World systems theory looks at migration from a global perspective. It explains that interaction between different societies can be an important factor in social change within societies. Trade with one country, which causes economic decline in another, may create incentive to migrate to a country with a more vibrant economy. It can be argued that even after decolonization, the economic dependence of former colonies still remains on mother countries. This view of international trade is controversial, however, and some argue that free trade can actually reduce migration between developing and developed countries. It can be argued that the developed countries import labor-intensive goods, which causes an increase in employment of unskilled workers in the less developed countries, decreasing the outflow of migrant workers. The export of capital-intensive goods from rich countries to poor countries also equalizes income and employment conditions, thus also slowing migration. In either direction, this theory can be used to explain migration between countries that are geographically far apart.
According to the newest labour migration theory, precisely, neoclassical theory, the main reason which cause migration outflow abroad is the difference in wages between two geographic locations. So, those foreign countries with lack of labour and surplus of capital tend to have higher wages (). Ukraine is considered to be a country with high supp of labour and lack of capital, therefore, it has low wages. As a result, Ukrainian labour migrants move to high-wage countries.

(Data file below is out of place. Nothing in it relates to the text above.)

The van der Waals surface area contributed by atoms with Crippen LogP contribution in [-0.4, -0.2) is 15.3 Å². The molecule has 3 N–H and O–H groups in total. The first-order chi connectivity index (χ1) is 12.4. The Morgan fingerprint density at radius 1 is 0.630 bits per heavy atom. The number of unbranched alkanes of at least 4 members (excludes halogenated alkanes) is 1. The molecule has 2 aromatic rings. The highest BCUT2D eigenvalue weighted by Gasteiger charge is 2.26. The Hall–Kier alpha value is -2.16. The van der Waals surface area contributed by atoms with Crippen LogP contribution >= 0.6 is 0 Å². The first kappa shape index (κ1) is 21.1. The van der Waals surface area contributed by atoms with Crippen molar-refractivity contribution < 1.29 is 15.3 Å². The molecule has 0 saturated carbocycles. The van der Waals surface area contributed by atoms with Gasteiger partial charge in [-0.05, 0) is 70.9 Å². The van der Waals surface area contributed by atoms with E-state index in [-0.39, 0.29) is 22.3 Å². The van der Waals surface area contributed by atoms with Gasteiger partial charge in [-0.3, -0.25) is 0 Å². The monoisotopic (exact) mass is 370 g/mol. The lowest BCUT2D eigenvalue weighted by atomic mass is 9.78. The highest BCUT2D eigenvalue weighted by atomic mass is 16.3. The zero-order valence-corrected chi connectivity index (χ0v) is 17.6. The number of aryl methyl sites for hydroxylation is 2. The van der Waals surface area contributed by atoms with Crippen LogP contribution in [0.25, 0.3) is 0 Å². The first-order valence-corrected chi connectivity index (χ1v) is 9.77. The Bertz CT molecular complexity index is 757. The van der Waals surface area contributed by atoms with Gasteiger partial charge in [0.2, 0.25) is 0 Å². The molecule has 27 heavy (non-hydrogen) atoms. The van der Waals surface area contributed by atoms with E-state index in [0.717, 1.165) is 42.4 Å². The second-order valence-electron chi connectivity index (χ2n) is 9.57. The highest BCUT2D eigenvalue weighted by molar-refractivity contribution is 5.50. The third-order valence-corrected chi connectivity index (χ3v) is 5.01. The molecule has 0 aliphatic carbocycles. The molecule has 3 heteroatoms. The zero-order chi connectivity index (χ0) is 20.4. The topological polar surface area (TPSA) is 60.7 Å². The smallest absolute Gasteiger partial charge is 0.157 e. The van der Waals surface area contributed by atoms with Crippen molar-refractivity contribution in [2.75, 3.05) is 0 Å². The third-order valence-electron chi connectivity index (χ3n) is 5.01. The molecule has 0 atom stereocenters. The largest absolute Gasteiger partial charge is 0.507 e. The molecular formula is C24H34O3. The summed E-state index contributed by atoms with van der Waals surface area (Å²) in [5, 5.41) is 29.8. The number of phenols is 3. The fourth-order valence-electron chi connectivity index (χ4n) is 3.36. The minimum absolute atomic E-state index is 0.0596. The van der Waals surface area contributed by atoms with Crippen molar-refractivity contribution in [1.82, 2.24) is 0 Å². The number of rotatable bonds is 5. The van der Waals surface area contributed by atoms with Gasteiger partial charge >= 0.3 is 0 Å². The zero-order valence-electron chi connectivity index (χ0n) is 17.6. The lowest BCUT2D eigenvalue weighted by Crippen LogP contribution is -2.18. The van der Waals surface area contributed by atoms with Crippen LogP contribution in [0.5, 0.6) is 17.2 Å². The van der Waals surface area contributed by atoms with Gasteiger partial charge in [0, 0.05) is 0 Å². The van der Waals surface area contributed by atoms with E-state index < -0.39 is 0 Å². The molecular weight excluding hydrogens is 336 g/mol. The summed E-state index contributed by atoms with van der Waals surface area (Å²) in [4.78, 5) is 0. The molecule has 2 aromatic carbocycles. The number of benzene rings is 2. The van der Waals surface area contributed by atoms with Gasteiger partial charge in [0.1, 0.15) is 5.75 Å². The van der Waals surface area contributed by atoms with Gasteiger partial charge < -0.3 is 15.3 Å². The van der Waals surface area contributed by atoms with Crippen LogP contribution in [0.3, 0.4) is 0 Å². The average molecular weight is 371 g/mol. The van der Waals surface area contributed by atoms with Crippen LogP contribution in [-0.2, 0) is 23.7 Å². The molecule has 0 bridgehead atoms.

Dual labour migration theory explains that migration flows are primarily caused by pull factors in more developed countries. Consequently, these countries require low- skilled workers on the secondary labour market which is more labour intensive. () Ukrainian labour migrants are needed to fill the gap in secondary labour market.
The new economics of labour migration theory emphasizes that intensity of migration outflow is much higher in the regions with high economic inequality level.
One of the most important indicators of socio-economic development of the country is migration. Migration processes facilitate the movement of population and labour from countries with worse socio-economic situation to the countries where living conditions, employment and earnings are much better. The current migration situation in Ukraine is characterized by stabilization of migration processes. Nowadays, Ukraine can be defined as one of the largest donors of labor force in Europe where labor migration outflow has become an objective reality (Institute for Demography and Social Studies, 2010).